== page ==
Finally, the third challenge is productivity. I think that, currently, 3D printing can barely compete with traditional manufacturing technologies in terms of volume, repeatability and quality. So, the more we can improve such parameters, the more companies will embrace digital manufacturing and change the current production model.
How do you see the industry evolving over the next five years?
The past provides us with a hint of what’s coming. A lot of new players appeared in the last few years, providing accessible hardware solutions that help different sectors to start using AM and not just for prototyping.
Considering the past, in the next five years, we’ll see the early majority of the manufacturing industry embracing AM. But that will be just the early majority, and there will be a big part of the market left to be tapped into and a lot of applications still not discovered for AM.
Then, instead of the biggest growth happening on the hardware side, as we’ve seen in the past, I foresee a larger growth of the 3D printing materials and software segments.
Software, particularly, will be the key to unlocking the Industry 4.0 potential. Everything is currently largely disconnected on the AM production floor, from the processing to the information a company is managing. In the coming years, we’ll see tighter integration of processes and data, facilitated by the development of advanced software solutions. And, consequently, an increase in software solutions and new business models, based on services rather than equipment, will proliferate.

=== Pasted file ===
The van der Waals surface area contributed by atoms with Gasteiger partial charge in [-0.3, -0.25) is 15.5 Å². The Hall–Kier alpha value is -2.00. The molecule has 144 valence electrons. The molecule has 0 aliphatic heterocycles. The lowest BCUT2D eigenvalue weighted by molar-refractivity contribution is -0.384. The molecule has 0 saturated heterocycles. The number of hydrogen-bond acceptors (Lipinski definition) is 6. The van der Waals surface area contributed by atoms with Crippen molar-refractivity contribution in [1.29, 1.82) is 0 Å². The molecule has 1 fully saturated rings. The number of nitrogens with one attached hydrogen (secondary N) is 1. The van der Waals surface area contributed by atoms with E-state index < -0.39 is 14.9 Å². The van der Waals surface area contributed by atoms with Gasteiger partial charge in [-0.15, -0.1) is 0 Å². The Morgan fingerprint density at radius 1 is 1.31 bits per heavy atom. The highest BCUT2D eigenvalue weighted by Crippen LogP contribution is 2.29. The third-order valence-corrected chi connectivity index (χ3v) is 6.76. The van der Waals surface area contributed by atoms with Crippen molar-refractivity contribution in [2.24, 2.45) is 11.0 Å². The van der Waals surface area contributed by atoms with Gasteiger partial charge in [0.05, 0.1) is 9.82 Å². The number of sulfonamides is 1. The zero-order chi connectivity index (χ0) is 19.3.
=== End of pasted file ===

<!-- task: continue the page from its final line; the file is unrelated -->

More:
What does the year ahead look like for BCN3D?
It’ll be the year of consolidation for us. 2019 was a busy year and quite tough because we started operating as an independent company. This required us to create many internal structures. We added a lot of people to our team. We were a team of 40 at the time of the spinoff and then a team of 100 a few months after. We also started many projects and released our first product, the Epsilon, as a separate company.
We’re very ambitious, and we now expect 2020 to be the year when we reap the benefits of the investment made in our company and the structures created in 2019.
To learn more about BCN3D, visit: www.bcn3d.com